The opening electro pressing of Numinous expands into a more regular type of song, celestially bred melodies swaying in the sky of the track like torchlight within an industrial air raid of forbidding sonic austerity to spawn another intriguing and imagination sparking venture whilst Mantra is simply a hellish closure not only to the album but sanity. It completes a thrilling album which is not always an easy listen and for some will mean running for the hills to escape its honest provocation and mordant textures. For us though Permeate is pungent industrial manna and one of the most exhilaratingly demanding albums of the year.


RingMaster 28/08/2013


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Athanator – The Perfect Enemy / Architect of Disaster

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Though Athanator was a name often on the wind surrounding our ears the RR had never taken the plunge and investigated the band further despite their mention always coming in positive and strong declarations. Thanks to an email from Alberto Arias of their Columbian label LIXO Sonido & Discos the chance to remedy that fell into our laps as two of their albums The Perfect Enemy and Architect of Disaster were sent our way for covering. Neither is new, from 2006 and 2009 respectively, but such their quality and compelling persuasion another of our intermittent retrospective reviews was definitely the order of the day.

Hailing from Medellin, Colombia, Athanator formed in 1989 and was soon one of the biggest draws on the country’s metal underground scene. Demo recordings began building an emerging stature for the band with the usual line-up shuffles many bands go through adding spice to the progress of the band. 2000 saw the band release debut album Rise the Death which not only cemented the band’s place in the passions of the underground but sparked wider world awareness for their contagious melody fuelled thrash metal. A place on Raise The Slaughter- A Tribute to Slayer in 2002 only brought greater recognition upon the quartet leading the band to selling out numerous shows and supporting German thrashers Destruction, whilst second album Earth of Blood, a release bursting with old school thrash might, pushed the band further into the sight of the world before the two albums concentrated on here sealed the deal and set  the band one of the best emerging metal bands not only from South America but the genre itself.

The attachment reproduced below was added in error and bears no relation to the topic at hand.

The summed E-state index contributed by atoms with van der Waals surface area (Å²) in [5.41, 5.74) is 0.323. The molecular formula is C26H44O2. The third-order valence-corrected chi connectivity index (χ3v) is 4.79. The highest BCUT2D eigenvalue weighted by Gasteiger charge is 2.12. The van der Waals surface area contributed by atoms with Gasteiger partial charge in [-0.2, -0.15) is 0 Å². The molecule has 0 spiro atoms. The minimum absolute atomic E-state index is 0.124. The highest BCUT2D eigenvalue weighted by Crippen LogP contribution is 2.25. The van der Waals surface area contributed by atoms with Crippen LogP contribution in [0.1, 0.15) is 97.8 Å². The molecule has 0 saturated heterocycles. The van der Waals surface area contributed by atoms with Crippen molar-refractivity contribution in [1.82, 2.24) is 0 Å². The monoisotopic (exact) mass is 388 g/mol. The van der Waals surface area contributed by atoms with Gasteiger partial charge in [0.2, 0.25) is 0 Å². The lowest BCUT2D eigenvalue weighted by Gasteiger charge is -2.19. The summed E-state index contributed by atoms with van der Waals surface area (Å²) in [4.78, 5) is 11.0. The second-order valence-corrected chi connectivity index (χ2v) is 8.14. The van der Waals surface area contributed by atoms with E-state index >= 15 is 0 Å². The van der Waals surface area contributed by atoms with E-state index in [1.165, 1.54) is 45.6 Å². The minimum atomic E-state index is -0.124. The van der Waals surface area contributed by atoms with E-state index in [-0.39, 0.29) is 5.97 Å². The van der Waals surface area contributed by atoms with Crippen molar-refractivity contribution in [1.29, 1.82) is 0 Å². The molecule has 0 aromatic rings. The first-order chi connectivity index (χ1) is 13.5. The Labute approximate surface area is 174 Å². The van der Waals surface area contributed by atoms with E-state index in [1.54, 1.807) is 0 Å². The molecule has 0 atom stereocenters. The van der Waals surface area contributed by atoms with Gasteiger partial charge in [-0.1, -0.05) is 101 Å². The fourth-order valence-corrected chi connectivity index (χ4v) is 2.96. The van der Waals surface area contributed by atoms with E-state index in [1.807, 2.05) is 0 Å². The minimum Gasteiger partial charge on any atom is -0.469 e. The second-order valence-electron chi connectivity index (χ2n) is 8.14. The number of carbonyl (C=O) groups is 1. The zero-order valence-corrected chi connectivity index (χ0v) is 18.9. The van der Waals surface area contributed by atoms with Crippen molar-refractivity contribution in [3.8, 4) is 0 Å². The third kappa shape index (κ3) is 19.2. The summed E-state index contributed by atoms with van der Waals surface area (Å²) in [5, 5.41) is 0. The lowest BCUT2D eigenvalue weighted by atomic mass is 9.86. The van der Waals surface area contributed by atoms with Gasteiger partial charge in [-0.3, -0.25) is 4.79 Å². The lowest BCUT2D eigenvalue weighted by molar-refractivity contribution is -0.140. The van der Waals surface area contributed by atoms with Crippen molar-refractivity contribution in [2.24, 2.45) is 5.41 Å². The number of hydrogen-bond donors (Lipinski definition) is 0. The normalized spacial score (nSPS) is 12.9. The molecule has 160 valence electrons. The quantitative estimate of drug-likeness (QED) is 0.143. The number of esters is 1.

The Perfect Enemy instantly warns the ear with the first track’s war zone introduction. Thoughts On The Battlefield then erupts into viewathanator and into a charge of thumping rhythms and explosive riffs; its eager and hungry assault gnawing the ear to spark an immediate appetite for release and sound. As the hoarse vocals of Jaime Ocampo graze the senses from within the fiery and greedy exploits of his and Eder Zapata’s guitar enterprise, the track brings the prime essences of Slayer and Anthrax into a keen and potent mix. It is maybe not the most staggering start but is the perfect appetiser for the likes of the rapacious Fill Your Heart With Fury and the predatory Unsocial God to build upon. The first of the pair employs essential grooves into its adrenaline driven riff attack with the vocals finding an even more impressive position at the heart of the climactic song. The bass of Kike Ramirez enjoyably grumbles and prowls gloriously throughout song and album whilst the drums of Juan Carlos Sanchez, which for personal tastes are given a weak tinny production, cages it all with flare and skilled eagerness.